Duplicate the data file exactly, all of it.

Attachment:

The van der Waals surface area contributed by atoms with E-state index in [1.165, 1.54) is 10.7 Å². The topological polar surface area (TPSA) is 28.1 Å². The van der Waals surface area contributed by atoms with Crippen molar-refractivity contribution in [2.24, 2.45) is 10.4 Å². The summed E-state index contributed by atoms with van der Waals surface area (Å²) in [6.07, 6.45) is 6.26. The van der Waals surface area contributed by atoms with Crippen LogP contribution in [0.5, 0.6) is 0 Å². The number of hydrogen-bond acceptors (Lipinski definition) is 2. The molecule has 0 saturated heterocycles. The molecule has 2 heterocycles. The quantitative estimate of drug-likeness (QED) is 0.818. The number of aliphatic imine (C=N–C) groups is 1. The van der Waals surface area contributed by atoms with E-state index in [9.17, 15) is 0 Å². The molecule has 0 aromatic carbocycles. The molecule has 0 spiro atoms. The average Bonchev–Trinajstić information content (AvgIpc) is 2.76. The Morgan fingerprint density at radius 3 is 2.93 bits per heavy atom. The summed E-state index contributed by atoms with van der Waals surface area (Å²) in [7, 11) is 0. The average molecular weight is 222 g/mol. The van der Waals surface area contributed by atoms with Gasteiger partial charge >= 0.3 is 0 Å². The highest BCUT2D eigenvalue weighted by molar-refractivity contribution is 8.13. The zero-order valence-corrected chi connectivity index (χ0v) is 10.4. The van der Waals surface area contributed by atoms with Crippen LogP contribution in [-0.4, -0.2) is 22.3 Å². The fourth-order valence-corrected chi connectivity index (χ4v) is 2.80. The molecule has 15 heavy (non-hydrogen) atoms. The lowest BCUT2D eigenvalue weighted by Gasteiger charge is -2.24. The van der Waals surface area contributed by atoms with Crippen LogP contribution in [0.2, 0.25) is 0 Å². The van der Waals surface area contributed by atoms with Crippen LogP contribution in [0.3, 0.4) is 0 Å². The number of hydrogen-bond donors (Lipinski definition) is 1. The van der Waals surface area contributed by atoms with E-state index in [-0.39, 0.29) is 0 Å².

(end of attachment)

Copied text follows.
The van der Waals surface area contributed by atoms with E-state index in [1.165, 1.54) is 10.7 Å². The topological polar surface area (TPSA) is 28.1 Å². The van der Waals surface area contributed by atoms with Crippen molar-refractivity contribution in [2.24, 2.45) is 10.4 Å². The summed E-state index contributed by atoms with van der Waals surface area (Å²) in [6.07, 6.45) is 6.26. The van der Waals surface area contributed by atoms with Crippen LogP contribution in [0.5, 0.6) is 0 Å². The number of hydrogen-bond acceptors (Lipinski definition) is 2. The molecule has 0 saturated heterocycles. The molecule has 2 heterocycles. The quantitative estimate of drug-likeness (QED) is 0.818. The number of aliphatic imine (C=N–C) groups is 1. The van der Waals surface area contributed by atoms with E-state index in [9.17, 15) is 0 Å². The molecule has 0 aromatic carbocycles. The molecule has 0 spiro atoms. The average Bonchev–Trinajstić information content (AvgIpc) is 2.76. The Morgan fingerprint density at radius 3 is 2.93 bits per heavy atom. The summed E-state index contributed by atoms with van der Waals surface area (Å²) in [7, 11) is 0. The average molecular weight is 222 g/mol. The van der Waals surface area contributed by atoms with Gasteiger partial charge >= 0.3 is 0 Å². The highest BCUT2D eigenvalue weighted by molar-refractivity contribution is 8.13. The zero-order valence-corrected chi connectivity index (χ0v) is 10.4. The van der Waals surface area contributed by atoms with Crippen LogP contribution in [-0.4, -0.2) is 22.3 Å². The fourth-order valence-corrected chi connectivity index (χ4v) is 2.80. The molecule has 15 heavy (non-hydrogen) atoms. The lowest BCUT2D eigenvalue weighted by Gasteiger charge is -2.24. The van der Waals surface area contributed by atoms with Crippen LogP contribution in [0.2, 0.25) is 0 Å². The van der Waals surface area contributed by atoms with Crippen LogP contribution in [0.3, 0.4) is 0 Å². The number of hydrogen-bond donors (Lipinski definition) is 1. The van der Waals surface area contributed by atoms with E-state index in [-0.39, 0.29) is 0 Å².